41 Organizations Call For Open Process In Decision-Making

MARCH 25, 2009

FOR IMMEDIATE RELEASE: With the debate over locating new LSU and VA hospitals in Mid-City continuing, 41 local and national organizations–including a diverse range of community groups, professional organizations and planning associations–are asking state and city leaders to engage the public more directly in the search for a solution.

At a press conference held today, the organizations asked Gov. Jindal to commission an independent, third-party comprehensive cost-benefit analysis of the two LSU hospital plans–proposed new construction in Lower Mid-City and an alternative proposal to gut and rebuild a new 21st century hospital inside the shell of Charity Hospital. The organizations argue that a rigorous, side-by-side financial analysis will both clear up contradictory claims about construction costs of the two plans and will also measure the impact of different timelines on job creation, related economic development and health care delivery to the community.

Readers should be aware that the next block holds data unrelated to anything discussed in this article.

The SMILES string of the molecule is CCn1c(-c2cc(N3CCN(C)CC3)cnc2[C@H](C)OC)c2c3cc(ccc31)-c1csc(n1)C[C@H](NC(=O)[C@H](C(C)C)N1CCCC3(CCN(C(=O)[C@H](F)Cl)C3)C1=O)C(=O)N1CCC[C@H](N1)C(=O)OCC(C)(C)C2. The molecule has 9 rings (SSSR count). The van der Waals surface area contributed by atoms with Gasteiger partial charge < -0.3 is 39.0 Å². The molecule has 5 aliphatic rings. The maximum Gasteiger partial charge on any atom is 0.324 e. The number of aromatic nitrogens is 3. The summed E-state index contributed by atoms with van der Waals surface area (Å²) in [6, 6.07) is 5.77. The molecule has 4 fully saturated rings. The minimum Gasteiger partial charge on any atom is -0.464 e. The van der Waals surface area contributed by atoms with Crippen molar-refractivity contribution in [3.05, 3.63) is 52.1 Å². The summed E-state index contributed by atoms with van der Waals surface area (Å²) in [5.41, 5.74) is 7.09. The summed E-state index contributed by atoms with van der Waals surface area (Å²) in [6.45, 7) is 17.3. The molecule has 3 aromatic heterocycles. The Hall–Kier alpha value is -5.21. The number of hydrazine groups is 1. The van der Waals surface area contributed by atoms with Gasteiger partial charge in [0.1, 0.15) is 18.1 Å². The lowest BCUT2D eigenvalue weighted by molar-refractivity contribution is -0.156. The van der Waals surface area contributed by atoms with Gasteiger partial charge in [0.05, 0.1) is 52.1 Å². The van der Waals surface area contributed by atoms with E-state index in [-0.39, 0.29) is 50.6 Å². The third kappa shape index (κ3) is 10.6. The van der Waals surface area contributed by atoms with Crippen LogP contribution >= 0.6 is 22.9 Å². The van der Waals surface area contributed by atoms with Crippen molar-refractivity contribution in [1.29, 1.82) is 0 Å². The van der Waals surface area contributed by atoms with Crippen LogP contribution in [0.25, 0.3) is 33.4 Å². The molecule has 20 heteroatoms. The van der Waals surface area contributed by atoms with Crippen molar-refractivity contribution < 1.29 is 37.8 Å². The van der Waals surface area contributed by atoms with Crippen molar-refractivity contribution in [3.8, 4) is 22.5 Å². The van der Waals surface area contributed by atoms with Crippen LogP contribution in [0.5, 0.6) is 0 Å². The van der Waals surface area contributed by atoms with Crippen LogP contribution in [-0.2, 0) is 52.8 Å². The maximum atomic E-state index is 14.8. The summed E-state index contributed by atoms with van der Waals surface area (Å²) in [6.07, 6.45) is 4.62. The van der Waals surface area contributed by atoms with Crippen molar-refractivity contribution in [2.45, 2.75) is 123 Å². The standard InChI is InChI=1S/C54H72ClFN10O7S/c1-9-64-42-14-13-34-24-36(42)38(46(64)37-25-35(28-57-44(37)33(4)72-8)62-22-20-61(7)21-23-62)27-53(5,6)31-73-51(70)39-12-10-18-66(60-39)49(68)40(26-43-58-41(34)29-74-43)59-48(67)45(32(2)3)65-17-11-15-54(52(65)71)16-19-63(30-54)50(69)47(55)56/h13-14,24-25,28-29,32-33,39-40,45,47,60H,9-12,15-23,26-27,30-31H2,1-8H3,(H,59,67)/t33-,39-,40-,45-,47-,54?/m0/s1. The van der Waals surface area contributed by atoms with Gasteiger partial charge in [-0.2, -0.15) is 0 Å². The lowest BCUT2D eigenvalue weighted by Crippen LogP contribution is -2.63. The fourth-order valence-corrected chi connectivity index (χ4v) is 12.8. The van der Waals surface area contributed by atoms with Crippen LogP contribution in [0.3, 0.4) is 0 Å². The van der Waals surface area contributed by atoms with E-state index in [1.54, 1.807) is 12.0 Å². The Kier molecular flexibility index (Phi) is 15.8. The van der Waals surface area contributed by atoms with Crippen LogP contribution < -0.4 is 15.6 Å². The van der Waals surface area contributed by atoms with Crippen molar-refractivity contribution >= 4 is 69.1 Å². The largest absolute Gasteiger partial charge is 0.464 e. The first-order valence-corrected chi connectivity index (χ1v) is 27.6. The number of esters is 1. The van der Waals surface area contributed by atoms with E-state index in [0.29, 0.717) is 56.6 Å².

In addition, the groups called on the City Council and the City Planning Commission to hold public hearings to receive information about the hospital designs and plans for a biomedical research district, and to give members of the public their first City-Hall sponsored opportunity to respond to the plans. The groups want the hearings to be part of a process in which the council and planning commission take responsibility for making sure that the locations and designs for the huge hospital complex are best for the citizens, neighborhoods and the medical industry.

A third recommendation by the groups is to include the hospitals and the new biosciences economic development district in the city's new master planning process. Goody Clancy, the city's planning contractor, has stated that the Planning Commission excluded the hospitals and medical district from the scope of the master plan, which was released Friday in draft form.